This study presents the findings of a Small Business CARAVAN survey among a sample of 504 adults who are owners or partners of U.S. businesses with 1-99 employees. This survey was conducted March 14-21, 2023 by Big Village, which is not affiliated with Fidelity Investments. The results of this survey may not be representative of all small business owners or partners meeting the same criteria as those surveyed for this study.

About Fidelity Investments

Fidelity’s mission is to strengthen the financial well-being of our customers and deliver better outcomes for the clients and businesses we serve.​​​​​​​ With assets under administration of $11.1 trillion, including discretionary assets of $4.2 trillion as of March 31, 2023, we focus on meeting the unique needs of a diverse set of customers. Privately held for over 75 years, Fidelity employs over 70,000 associates who are focused on the long-term success of our customers. For more information about Fidelity Investments, visit https://www.fidelity.com/about-fidelity/our-company.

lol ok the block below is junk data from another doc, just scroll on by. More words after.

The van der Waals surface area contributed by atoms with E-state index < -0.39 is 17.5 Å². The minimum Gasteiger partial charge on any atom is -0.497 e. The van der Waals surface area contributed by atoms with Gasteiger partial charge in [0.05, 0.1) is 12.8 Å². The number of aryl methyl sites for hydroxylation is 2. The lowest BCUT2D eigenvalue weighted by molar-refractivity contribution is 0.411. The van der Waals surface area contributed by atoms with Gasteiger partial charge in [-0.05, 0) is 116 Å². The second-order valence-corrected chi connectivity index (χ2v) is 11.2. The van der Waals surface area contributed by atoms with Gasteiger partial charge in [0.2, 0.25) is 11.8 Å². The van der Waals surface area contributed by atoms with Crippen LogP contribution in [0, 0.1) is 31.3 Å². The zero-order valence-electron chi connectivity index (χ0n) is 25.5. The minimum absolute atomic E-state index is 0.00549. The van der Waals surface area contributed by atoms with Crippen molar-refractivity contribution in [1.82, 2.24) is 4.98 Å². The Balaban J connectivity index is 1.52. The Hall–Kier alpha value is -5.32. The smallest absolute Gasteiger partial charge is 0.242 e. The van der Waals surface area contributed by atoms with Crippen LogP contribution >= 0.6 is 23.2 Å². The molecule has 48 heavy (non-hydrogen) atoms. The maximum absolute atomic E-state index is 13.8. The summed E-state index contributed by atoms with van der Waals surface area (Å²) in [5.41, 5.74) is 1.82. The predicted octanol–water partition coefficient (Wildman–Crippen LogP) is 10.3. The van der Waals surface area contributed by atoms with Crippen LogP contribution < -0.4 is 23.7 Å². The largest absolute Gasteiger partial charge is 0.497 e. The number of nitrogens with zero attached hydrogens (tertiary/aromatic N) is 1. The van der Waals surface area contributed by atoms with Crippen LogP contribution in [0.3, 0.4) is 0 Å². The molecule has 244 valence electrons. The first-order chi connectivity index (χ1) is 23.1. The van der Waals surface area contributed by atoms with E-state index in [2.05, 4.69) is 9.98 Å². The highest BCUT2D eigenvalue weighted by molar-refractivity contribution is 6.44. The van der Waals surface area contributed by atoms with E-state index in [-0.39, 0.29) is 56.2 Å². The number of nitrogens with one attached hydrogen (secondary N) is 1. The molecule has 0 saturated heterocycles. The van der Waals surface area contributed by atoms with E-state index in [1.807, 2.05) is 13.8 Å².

Investing involves risk including the risk of loss.

Fidelity does not provide legal or tax advice. The information herein is general in nature and should not be considered legal or tax advice. Consult an attorney to tax professional regarding your specific situation.

Fidelity Advantage 401(k) is a service mark of FMR LLC.

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1 U.S. Small Business Administration Office of Advocacy

Contacts

Fidelity Media Relations

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Kristen Andrews (Fidelity)